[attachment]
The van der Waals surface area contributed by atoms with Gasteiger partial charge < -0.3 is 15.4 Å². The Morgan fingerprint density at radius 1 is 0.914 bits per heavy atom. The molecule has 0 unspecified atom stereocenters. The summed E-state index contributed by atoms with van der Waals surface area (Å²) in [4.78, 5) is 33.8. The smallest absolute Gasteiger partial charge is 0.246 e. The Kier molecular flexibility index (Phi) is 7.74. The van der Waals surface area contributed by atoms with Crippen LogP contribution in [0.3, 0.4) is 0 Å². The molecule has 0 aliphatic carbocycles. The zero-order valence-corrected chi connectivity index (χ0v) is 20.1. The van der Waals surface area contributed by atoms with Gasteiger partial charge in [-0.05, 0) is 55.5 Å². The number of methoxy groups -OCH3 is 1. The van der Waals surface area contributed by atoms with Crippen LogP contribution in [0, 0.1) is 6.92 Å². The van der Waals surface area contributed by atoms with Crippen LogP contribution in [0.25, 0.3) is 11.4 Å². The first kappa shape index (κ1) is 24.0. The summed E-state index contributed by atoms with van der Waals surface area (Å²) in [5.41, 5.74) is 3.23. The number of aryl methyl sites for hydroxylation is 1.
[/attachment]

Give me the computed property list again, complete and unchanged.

The van der Waals surface area contributed by atoms with Gasteiger partial charge < -0.3 is 15.4 Å². The Morgan fingerprint density at radius 1 is 0.914 bits per heavy atom. The molecule has 0 unspecified atom stereocenters. The summed E-state index contributed by atoms with van der Waals surface area (Å²) in [4.78, 5) is 33.8. The smallest absolute Gasteiger partial charge is 0.246 e. The Kier molecular flexibility index (Phi) is 7.74. The van der Waals surface area contributed by atoms with Crippen LogP contribution in [0.3, 0.4) is 0 Å². The molecule has 0 aliphatic carbocycles. The zero-order valence-corrected chi connectivity index (χ0v) is 20.1. The van der Waals surface area contributed by atoms with Gasteiger partial charge in [-0.05, 0) is 55.5 Å². The number of methoxy groups -OCH3 is 1. The van der Waals surface area contributed by atoms with Crippen LogP contribution in [0, 0.1) is 6.92 Å². The van der Waals surface area contributed by atoms with Crippen LogP contribution in [0.25, 0.3) is 11.4 Å². The first kappa shape index (κ1) is 24.0. The summed E-state index contributed by atoms with van der Waals surface area (Å²) in [5.41, 5.74) is 3.23. The number of aryl methyl sites for hydroxylation is 1.